MEMPHIS, Tenn. — Memphis City Council member Berlin Boyd is under fire for not disclosing a potential conflict, and it’s not the first time.
In this case, he failed to put his employment by FedEx Logistics, a company he helped move to downtown Memphis, on a state ethics form.
Gov. Bill Lee announced last month that Fedex Logistics would establish its headquarters in Downtown Memphis, bringing nearly 700 jobs with it.
The Fortune 50 company is getting $34 million in public tax incentives to make the move happen.
At the time, Logistics CEO Richard Smith recognized Boyd for making the initial pitch.
“It was at a Grizzlies game,” Boyd recalled at the time. “We were there and I’m like, ‘Hey man. Look. What do you think?’”
By then, Boyd had already become an employee of FedEx Logistics; he now says he started working for the company last August. But he admits it was an “oversight” when he forgot to put that on state ethics forms filed in January.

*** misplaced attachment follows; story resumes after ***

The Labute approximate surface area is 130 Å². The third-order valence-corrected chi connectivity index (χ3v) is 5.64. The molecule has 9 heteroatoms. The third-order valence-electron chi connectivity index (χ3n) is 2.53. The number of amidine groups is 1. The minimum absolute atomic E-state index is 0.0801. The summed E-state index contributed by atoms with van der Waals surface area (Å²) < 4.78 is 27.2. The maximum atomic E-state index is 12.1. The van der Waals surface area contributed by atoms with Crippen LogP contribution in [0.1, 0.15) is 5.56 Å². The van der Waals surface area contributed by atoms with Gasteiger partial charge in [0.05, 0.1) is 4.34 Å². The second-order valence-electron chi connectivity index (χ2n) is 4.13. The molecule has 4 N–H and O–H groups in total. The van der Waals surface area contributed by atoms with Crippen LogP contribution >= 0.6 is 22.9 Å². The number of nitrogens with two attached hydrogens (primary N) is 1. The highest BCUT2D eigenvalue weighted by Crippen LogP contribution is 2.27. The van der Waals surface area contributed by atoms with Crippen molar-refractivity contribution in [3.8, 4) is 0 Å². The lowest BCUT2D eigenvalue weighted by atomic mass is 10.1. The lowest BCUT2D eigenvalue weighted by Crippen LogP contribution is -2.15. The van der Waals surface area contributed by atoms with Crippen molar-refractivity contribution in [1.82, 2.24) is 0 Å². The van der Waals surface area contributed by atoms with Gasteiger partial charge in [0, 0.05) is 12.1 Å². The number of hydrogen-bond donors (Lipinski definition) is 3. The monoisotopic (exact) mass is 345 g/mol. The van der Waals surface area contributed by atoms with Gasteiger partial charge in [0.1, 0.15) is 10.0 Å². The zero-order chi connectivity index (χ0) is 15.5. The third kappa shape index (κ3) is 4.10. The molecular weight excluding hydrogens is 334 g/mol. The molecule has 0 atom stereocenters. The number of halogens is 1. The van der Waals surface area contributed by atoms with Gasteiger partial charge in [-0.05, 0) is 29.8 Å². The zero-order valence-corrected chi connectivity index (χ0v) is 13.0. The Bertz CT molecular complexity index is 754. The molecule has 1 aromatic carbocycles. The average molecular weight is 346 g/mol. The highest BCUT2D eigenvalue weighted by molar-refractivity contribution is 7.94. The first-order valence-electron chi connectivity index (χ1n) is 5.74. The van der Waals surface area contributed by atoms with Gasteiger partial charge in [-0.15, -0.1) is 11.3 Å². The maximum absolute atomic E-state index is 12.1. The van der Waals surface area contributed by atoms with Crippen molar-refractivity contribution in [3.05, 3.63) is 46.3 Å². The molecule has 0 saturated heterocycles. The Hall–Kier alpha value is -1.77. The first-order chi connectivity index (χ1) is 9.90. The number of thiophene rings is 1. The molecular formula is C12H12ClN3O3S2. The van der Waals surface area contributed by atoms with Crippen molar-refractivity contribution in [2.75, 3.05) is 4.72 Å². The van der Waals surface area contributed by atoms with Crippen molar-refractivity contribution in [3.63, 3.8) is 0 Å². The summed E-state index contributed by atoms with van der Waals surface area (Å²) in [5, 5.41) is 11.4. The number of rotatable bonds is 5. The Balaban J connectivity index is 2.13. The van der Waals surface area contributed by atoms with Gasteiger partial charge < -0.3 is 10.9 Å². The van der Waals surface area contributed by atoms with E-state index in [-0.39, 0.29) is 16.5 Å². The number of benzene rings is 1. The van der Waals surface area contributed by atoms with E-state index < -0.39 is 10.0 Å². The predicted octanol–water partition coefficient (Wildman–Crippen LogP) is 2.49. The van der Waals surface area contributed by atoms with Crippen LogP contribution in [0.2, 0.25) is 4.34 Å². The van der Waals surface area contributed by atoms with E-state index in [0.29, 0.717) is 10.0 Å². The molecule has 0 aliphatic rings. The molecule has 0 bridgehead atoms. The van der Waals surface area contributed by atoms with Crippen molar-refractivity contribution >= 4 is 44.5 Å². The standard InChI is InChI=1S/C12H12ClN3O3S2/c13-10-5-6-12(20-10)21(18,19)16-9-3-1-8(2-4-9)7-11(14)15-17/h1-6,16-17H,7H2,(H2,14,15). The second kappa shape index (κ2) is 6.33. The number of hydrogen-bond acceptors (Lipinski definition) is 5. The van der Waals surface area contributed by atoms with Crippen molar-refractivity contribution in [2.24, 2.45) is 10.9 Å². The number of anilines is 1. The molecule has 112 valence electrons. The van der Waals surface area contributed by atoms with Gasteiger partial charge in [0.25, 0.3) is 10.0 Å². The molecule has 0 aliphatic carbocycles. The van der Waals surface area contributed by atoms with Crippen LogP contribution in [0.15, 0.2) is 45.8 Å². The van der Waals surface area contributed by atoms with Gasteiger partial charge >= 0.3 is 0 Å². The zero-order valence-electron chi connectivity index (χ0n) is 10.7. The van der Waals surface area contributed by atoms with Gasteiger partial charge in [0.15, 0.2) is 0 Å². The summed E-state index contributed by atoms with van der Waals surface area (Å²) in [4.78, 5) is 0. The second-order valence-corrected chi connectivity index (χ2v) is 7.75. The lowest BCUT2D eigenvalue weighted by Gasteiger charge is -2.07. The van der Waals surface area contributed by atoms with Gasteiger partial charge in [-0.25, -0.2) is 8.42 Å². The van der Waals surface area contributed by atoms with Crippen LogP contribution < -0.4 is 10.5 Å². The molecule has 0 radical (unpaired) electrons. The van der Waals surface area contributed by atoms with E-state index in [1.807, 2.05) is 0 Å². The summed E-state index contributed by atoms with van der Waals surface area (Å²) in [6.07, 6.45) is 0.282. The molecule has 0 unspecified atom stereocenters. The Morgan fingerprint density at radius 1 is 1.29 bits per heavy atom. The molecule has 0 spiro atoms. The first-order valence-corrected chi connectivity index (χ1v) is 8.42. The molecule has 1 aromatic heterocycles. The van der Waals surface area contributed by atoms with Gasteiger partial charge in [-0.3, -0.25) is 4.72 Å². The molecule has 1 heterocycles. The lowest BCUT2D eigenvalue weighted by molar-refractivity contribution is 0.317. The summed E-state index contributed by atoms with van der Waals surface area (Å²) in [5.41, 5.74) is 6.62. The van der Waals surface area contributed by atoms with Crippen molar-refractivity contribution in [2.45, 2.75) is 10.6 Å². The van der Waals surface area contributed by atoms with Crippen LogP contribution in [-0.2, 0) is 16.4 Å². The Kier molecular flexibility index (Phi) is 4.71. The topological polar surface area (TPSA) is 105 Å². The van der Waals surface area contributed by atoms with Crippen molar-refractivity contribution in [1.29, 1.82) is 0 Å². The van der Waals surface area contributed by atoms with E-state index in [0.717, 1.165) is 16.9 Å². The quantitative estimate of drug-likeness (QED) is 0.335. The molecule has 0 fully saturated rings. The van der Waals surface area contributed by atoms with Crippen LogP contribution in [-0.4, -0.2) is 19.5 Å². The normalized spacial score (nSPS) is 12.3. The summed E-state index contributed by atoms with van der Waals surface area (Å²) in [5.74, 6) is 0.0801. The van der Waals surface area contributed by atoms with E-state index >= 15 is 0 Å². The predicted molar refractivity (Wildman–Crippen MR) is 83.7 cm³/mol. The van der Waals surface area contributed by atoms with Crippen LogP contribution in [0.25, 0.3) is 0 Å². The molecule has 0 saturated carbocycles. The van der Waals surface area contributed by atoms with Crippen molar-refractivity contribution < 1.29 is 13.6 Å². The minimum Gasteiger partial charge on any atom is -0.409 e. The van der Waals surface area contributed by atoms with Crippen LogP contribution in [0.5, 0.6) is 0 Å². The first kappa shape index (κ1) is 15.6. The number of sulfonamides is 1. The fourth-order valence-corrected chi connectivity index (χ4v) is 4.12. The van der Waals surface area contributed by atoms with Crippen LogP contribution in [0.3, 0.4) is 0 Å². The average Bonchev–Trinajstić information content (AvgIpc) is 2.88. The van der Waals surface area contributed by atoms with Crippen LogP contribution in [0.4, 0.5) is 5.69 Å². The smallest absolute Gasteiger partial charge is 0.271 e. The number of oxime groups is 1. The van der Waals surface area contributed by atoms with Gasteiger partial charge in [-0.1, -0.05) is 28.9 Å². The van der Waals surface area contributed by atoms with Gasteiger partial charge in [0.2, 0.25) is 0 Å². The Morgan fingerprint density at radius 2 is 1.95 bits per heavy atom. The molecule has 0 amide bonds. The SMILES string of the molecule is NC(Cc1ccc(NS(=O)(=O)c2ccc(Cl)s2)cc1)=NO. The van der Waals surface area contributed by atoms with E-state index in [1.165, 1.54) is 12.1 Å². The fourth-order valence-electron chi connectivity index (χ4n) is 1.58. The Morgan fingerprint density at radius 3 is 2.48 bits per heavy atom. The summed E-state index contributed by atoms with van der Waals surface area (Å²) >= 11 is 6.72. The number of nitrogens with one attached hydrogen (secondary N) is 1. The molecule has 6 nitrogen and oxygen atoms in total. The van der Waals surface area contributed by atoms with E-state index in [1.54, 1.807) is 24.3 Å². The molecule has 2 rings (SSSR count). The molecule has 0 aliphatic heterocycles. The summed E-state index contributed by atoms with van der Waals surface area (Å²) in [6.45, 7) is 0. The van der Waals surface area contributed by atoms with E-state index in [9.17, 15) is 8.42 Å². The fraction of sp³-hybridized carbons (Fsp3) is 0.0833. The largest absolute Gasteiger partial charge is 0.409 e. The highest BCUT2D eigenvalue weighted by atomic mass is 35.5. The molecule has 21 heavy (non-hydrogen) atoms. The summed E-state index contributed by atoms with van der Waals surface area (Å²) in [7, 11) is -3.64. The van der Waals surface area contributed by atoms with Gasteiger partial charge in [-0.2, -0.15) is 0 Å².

Boyd corrected those documents and re-filed last week.
Dr. Earle Fisher with #UpTheVote901, a nonpartisan group he started to get Memphians more involved in voting in their own best interests, said his biggest concern is whether Boyd’s actions help the people.
“We want to see where the lines of personal benefits stop and public benefits start. And it’s hard to tell in this regard,” Fisher said. “We don’t know for sure whether he’s representing private interests or everyday people.”
Boyd says he has never broken the law.
He does have a record of hiding a conflict of interest in the past. In 2017, he did not recuse himself on a vote to give money to one of his clients, the Beale Street Merchants Association.
When WREG asked FedEx officials about the councilman’s involvement in their move, they sent us this statement:
“We can confirm that this deal was handled in the appropriate manner, and it is in the best interest of both the city of Memphis and FedEx Logistics. We are thrilled to be a part of the revitalization of downtown.”
WREG tried to do an interview with Boyd Monday but he instead texted the following statement:
“This is what the community has been asking for: high wage jobs. It’s a great win for Memphis. But I was not financially involved in the deal, and I never voted on it. The Council doesn’t vote on incentives. There simply is no conflict of interest here.”